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34:7 This shall be your northern boundary. From the Mediterranean Sea, draw a line to Hor Mountain.
Vezeh-yiheyeh lachem gvul tsafon min-hayam hagadol teta'u lachem Hor hahar.
34:8 From Hor Mountain draw a line along the Chamath Highway, so that the extreme edge of the boundary is toward Tzedad.
MeHor hahar teta'u levo Chamat vehayu tots'ot hagvul Tsedadah.


draw a line
  (Targum; Bachya). Or, 'mark a boundary' (Saadia; Radak, Sherashim), or, 'turn around' (Rashi).

Hor Mountain
  This is not the same Hor Mountain as in Numbers 33:37 (Abarbanel; Paaneach Razah). This is identified with Amanah mountains (Targum Yonathan; Rashi, Gittin 8a, s.v. Eyzehu), which are usually identified with Jebel Zebedani, the range passing through Lebanon and Syria. See Song of Songs (Rashi ad loc.), 2 Kings 5:12. It may also be Mount Amanus, the modern Giaour Dagh. Other sources identify it with Banas, possibly associated with the modern Baniyas on the Syrian Coast. Some say that it is the mountain El Hori Adah, some 15 miles south of Latakia, on the Syrian Coast due west of Chamath (Kaftor VaPherach 11, 42a). It would be some 160 miles south of the present Israeli border.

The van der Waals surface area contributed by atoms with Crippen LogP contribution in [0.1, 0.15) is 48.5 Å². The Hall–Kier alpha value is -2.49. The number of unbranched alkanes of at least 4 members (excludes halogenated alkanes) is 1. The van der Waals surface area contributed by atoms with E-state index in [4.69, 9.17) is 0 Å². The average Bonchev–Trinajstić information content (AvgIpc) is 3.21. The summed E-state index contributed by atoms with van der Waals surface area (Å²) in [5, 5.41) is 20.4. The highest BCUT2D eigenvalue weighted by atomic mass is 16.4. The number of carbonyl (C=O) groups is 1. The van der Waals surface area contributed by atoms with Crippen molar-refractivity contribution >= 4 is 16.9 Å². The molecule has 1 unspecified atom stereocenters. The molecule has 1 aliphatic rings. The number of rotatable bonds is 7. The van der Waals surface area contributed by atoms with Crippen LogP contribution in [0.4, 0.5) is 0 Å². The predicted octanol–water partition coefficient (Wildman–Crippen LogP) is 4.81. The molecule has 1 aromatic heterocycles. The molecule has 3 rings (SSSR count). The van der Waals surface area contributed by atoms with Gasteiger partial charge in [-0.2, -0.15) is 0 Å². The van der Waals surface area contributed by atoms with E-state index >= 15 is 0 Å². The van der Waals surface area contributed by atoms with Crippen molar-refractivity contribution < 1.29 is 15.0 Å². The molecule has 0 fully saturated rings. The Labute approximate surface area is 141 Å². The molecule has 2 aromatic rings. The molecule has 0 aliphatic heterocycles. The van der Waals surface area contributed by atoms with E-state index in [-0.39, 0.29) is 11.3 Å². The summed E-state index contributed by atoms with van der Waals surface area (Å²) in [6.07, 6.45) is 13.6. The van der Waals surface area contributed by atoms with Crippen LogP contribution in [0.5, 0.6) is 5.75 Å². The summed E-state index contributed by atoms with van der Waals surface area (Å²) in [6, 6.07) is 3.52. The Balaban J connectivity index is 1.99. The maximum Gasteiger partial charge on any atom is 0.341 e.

Chamath Highway
  See Numbers, 13:21; 2 Kings 14:25. Chamath is a city in Syria, some 50 miles from the Mediterranean; the modern Hamah.

Some sources note that Chamath is near Antioch (Targum Yerushalmi; Rashi). Others note that the boundary line runs approximately from the Amanah Mountains to Tiberias (Targum Yonathan).

  See Ezekiel 47:15. The Septuagint renders it as Saradac. Tzedad is thought to be Sedad, some 70 miles east of Byblos, and 55 miles south of Chamath. This would indicate that the border turns sharply south at Chamath. Others identify Tzedad with the Baghche Pass.

Other sources identify Tzedad with Khirbet Serada, north of Abil, East of Merj Ajun, toward Hermon. Ancient sources state that Tzedad is Avlas of Kilka'ey (Targum Yerushalmi), which is probably Avlas in Cilicia, or Pylae Ciliciae on the northeast corner of the Mediterranean.

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